—Laura R.

20. Two Santas are better than one

—Menakshi S.

The temperatures are dropping and that can only mean one thing. Whether we like it or not, winter's cold chilly months are upon us. As a born-and-raised Alaskan, and mama of three, I've got a lot of cold weather experience under my belt, and staying inside half the year just isn't an option for us. As my husband likes to say, "There's no bad weather, just bad gear."

Here are some of my favorite picks to keep your family toasty warm this winter.

1. Bear bunting

This sherpa bear bunting wins winter wear MVP for being a comfy snowsuit for your littlest babe, or base-layer under another snowsuit for the chilliest of winter outings. Bonus: your baby bear will never look cuter!

Sherpa Hooded Bunting, Carter's, $15.20


2. Patagonia Capilene base-layers

Speaking of base-layers, for any prolonged winter activity outside in the cold, it's best to layer up to create air pockets of warmth. These moisture wicking base-layers are a family favorite.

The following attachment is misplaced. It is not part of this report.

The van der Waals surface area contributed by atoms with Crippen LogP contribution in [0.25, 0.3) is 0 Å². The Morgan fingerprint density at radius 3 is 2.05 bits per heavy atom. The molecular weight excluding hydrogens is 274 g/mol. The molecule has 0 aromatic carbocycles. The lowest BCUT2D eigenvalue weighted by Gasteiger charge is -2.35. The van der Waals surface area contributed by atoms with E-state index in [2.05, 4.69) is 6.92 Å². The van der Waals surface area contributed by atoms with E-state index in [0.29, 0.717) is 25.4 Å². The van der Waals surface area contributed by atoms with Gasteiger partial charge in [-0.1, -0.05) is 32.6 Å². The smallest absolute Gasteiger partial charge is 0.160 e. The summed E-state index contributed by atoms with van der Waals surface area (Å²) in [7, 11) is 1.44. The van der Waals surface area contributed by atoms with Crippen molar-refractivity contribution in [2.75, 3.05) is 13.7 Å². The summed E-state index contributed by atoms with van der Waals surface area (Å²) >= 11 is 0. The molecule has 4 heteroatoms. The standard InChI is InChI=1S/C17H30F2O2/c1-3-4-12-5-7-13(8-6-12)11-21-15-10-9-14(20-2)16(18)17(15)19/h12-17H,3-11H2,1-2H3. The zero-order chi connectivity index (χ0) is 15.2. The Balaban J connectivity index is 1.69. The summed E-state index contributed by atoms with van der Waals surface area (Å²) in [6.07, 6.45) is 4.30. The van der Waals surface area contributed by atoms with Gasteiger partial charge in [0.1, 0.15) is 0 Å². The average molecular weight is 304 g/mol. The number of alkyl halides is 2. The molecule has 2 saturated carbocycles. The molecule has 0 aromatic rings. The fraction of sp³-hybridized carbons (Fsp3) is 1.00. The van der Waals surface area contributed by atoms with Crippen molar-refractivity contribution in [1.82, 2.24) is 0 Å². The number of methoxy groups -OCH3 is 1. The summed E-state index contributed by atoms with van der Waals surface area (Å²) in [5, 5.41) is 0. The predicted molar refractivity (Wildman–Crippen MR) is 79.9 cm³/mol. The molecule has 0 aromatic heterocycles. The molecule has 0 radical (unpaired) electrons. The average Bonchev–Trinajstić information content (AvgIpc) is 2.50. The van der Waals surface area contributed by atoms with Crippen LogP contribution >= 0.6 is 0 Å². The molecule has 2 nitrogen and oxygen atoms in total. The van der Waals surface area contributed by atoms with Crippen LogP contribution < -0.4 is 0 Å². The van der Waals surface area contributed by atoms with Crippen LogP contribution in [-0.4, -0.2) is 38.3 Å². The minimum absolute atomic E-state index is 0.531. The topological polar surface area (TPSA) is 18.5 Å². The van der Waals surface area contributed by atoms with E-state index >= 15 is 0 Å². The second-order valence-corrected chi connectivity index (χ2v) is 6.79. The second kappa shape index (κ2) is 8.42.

Baby Capilene Bottoms, Back Country, $29.00


3. Arctix Kids limitless overall bib

These adjustable snow pants keep kids warm and the bib style keeps snow from going down the back of their pants. Bonus: the price is excellent for the quality and they can grow with your child. The Velcro strap also makes bathroom breaks for kids so much easier.

Arctix Kids Limitless Overall Bib, Amazon, $14.99-$49.99


4. Hooded frost-free long jacket

Keep your little one warm and stylish in this long puffer jacket. Great for everyday outings.

Hooded Frost-Free Long Jacket, Old Navy, $35.00


5. Patagonia reversible jacket